Amnesty International is trying to raise awareness about cyber-censorship to make it a larger issue at the Internet Governance Forum (see here), a special UN conference that looks at the development of the Internet, which starts Monday in Athens. Google will also be present at the IGF, asserting that it is a proponent of free speech while debating intellectual property rights and how to connect Africa to the internet (see here). Google will declare itself unrepentant over the controversial decision to censor its search engine at the behest of Beijing, and it will insist that its presence in China does more good than harm by getting more information to more people. Amnesty International has firmly rejected this view of Google.
Amnesty International has issued a 'Call to Bloggers', asking them to get online and stand up for freedom of expression on the internet. The organisation says this is a critical time when fundamental rights – particularly freedom of expression and privacy – are under threat from governments that want to control what their citizens say, and what information they can access. Google, Yahoo, and MSN all appease the censors in foreign countries (see here), and Yahoo has provided authorities with private and confidential information about its users that has been used to convict and imprison journalists (see here).
Among those that have been arrested are Chinese journalist Shi Tao, Tunisian lawyer and human rights defender Mohammed Abbou, and Vietnamese political dissident Truong Quoc Huy. Most recently, student activist and blogger Kianoosh Sanjari was arrested on October 7th while reporting on clashes between security forces and supporters of Shi'a cleric Ayatollah Sayed Hossein Kazemeyni Boroujerdi. Kianoosh Sanjari is being held incommunicado at an unknown location and Amnesty International fears that he may be at risk of torture or ill-treatment (for more about Middle Eastern human rights see here).
Google in China
Richard Wray's article titled "The True Price of Doing Business in China: Are Yahoo and Google Betraying the Promise of the Internet as a Tool for Free Speech?" addresses some of the issues faced by companies doing business in a foreign country. Here's an excerpt:
Doing business in China has always involved a heavy dose of realpolitik - a senior mobile phone industry executive, desperate to get into the world's fastest growing mobile market, once described operating in China to me as akin to walking into a room and taking down his trousers. But what makes Yahoo's flagrant co-operation and the recent self-censorship carried out by search engine rival Google so shocking to web users, is that the internet has been sold to the world as a tool for free speech not for maintaining or even strengthening the political status quo.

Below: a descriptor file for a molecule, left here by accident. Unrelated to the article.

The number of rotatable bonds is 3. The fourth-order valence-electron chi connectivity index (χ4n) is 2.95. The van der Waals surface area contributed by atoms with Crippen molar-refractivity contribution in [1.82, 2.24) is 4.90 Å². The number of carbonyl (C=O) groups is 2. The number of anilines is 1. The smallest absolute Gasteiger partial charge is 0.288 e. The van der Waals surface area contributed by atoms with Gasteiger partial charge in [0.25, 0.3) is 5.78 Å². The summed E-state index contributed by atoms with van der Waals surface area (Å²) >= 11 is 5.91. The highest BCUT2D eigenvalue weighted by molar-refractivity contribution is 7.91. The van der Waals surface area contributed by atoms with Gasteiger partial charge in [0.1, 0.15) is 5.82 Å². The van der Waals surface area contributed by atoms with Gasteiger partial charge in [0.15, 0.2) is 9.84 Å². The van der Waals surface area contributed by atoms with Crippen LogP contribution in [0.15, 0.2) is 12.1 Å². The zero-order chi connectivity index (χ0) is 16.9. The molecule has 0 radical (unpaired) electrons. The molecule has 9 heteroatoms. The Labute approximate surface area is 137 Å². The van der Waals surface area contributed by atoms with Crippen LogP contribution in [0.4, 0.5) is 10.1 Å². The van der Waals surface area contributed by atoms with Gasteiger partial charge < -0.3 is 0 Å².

Wray described compromises that have been made by Microsoft and Google. Citing a link to the Indiana School of Infomatics, viz. Censearchip, which compares results between google.com and google.cn, Wray said, "Discovering that a search for Tiananmen Square on Google's Chinese search engine produces pictures of happy smiling couples having their photos taken in the square and no hint of the violent repression of June 4, 1989, is just plain wrong."
As onerous as a law may be, it is the law of the land, and it is applied to foreigners and locals equally. If a foreign company or its shareholders have a problem with that, they can either comply and work to change it over time, or they can choose to do business elsewhere.
How patronising of The New York Times, the supposed bastion of all that is good about the American media, to suggest that a company may choose to ignore local laws at whim. How can the venerable Gray Lady, a staunch proponent of the primacy of rule of law, in good conscience suggest that a major American company scoff whatever laws it doesn't like and at he same time expect that company to avoid the consequences? China's leaders must adhere to the rule of law, but Google shouldn't?
I don't think the folks at Google are at all pleased with having to comply with this law, any more (and probably less) than Toyota's CFO is about having a large chunk of its U.S. profits sucked into Uncle Sam's hungry maw. Frankly, I'm far more ready to believe that Google's presence and actions in China will make a positive difference for the Chinese people, than I am likely to say the same about McDonald's or Coca-Cola.
Go ahead and second-guess a company's decision to do business overseas, particularly in markets where you are uncomfortable with the social costs of doing business. In fact, buy a share (or lots) in that company and make yourself heard as a shareholder. But do not question the obligation of a company to behave according to the law once its operations begin. Because when you start giving corporations the right to choose those laws with which they will or will not comply, you are setting the world on a slippery slope to a day when the corporation is answerable to no one.
Amongst other things, the NY Times article had this to say about Kai-fu Lee, the head of operations for Google in China:
The Internet, he says, will level the playing field for China's enormous rural underclass; once the country's small villages are connected, he says, students thousands of miles from Shanghai or Beijing will be able to access online course materials from M.I.T. or Harvard and fully educate themselves. Lee has been with Google since only last summer, but he wears the company's earnest, utopian ethos on his sleeve: when he was hired away from Microsoft, he published a gushingly emotional open letter on his personal Web site, praising Google's mission to bring information to the masses. He concluded with an exuberant equation that translates as "youth + freedom + equality + bottom-up innovation + user focus + don't be evil = The Miracle of Google."